LAST NAME:
FIRST NAME:
Note: * is times, ^ is exponentiation, + is plus, - is minus, / is division,
all log's are base 2
Note: problems are either 1 point or 2 points each, as labeled.
(1) Let x = 12. List the positive integers less than x which have
multiplicative inverses mod x. 1 point.
Answer: all numbers x between 2 and 12 with gcd(x,12)=1. So 5,7,11
(2) Let b = 11, e = 10, n = 30. Compute (b^e) mod n. 1 point.
Answer: use fast-mod-exp by repeated squaring. check answer on wolfram alpha
(3) Let a = 5, b = 8. Compute a^(-1) mod b. 1 point.
Answer: use extended euclidean algorithm, or guess and check. Make sure you
get an answer y such that y*a = 1 mod b. Answer is y=5
(4) Let n = p*q with p and q prime. What are the requirements for e and d,
the encryption exponent and decryption exponent? 1 point.
Answer: Let phi(n)=(p-1)*(q-1). Then e is such that 1 b, (a*a) mod b = ((a mod b) * (a mod b)) mod b
Note: this is true in general. giving an example is not sufficient to show
it is true for every a and b. That is not a proof that it always
works!!!!!!!!!!!!!!!!!! See how many ! I used. This is important!!!
(8) Either prove the following or give a counter example. 1 point.
For positive integers a, b with a > b, (a*a) mod b = (a*b) mod a
Answer: this does not work in general. To show it doesn't always work, you
just need to give an example where it doesn't work. Pick
a=2, b=3. Then a*a mod b = 1. And a*b mod a = 0.
Note: if you gave an example where they're the same, you got half credit.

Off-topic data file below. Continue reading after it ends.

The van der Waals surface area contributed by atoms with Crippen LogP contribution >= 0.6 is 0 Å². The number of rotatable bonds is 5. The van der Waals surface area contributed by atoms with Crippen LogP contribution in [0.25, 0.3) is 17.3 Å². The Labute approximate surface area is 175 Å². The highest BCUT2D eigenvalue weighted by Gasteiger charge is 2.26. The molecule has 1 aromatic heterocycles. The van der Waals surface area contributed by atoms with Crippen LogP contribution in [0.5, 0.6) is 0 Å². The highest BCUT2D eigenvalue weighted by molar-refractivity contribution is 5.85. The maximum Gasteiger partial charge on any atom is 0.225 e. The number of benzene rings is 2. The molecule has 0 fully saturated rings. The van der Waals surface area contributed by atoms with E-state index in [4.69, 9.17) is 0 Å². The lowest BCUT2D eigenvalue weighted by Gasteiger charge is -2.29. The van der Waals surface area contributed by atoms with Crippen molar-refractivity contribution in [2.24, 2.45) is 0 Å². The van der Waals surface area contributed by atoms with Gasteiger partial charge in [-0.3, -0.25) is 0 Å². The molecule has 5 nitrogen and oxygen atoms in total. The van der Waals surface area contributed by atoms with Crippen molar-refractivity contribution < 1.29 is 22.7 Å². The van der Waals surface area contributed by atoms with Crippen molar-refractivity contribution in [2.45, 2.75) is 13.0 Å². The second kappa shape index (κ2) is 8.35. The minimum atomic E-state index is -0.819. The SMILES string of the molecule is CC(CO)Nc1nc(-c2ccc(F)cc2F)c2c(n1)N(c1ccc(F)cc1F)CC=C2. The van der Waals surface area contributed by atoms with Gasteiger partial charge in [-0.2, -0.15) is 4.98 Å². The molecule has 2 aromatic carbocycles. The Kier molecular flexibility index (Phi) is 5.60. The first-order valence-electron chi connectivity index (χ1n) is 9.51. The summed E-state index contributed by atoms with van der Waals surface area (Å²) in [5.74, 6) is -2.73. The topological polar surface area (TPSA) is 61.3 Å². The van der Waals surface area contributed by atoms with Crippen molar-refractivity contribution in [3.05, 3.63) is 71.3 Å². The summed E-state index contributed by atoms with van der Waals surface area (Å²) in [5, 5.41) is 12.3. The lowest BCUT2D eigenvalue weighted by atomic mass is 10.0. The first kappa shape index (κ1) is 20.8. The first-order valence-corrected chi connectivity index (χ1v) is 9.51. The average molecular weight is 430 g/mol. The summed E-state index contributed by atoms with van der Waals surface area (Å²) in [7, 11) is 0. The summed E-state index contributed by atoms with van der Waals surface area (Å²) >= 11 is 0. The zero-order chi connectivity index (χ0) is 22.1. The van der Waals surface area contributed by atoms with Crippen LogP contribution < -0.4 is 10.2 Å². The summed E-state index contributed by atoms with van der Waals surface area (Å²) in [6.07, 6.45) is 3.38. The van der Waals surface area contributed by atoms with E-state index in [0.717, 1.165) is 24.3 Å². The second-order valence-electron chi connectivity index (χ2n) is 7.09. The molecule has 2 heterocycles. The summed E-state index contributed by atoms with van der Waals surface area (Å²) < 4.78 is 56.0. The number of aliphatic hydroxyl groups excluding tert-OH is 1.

(9) Put the following in order from fastest to slowest, in terms of big-O running time,
where x and y are positive integers having bit-length n. 2 points total
(a) x*y using Karatsuba multiplication
(b) x+y, addition
(c) x*y using grade-school multiplication
(d) List all binary strings of length x
(e) Fermat prime test of x, using grade-school multiplication
(f) gcd(x,y), using grade-school multiplication for multiplication
(g) Prime testing x using trial division
Correct order is b,a,c,e,f,g,d. e and f are about the same, so you could have
put those in either order. I counted the largest subset that you had in
the right order. You got full credit if you only had one misplaced,
3/4 credit if 2 or 3 misplaced, 1/2 credit if 4 misplaced, 1/4 credit
if all but 1 or 2 misplaced.
Note: need to pay attention to running time as a function of bit length!!
(10) Give C code for the following functions. 2 points each
// return the gcd of a and b, using Euclid's algorithm
int gcd(int a, b) {
Answer: see wikipedia, etc.
Notes: mod doesn't work in C, need %. if doing recursive version, need to
return gcd(b,a%b), not just call gcd(b,a%b). also need to make sure
to return a if b==0.
Notes: -1/2 if base case was wrong, -1 if logic is wrong.
}
// return b^e mod n, using fast modexp by repeated squaring
int modExp(int b, int e, int n) {
Answer: see wikipedia, etc. Similar grading as in last question.
Notes: you don't need to compute the binary representation first. Just
look at the bits of e as you shift it to the right. Computing
the binary representation first is wasteful, essentially doubling
the running time; and the way most of you did it limits it to work
only for 64 bit integers.
}
(11) Evaluate the following. 1/2 point each.
1 + 3 + 9 + 27 + ... 3^10
Answer: (3^11-1)/(3-1)
5 + 10 + 15 + ... + 5*100
Answer: 5*(101*100/2)
Number of bits in one gigabyte
Answer: 8*2^30
(2^30 / 2^10)^4
Answer: 2^80
log(16^3)
Answer: 12*log(2) = 12, since we're assuming base 2 log.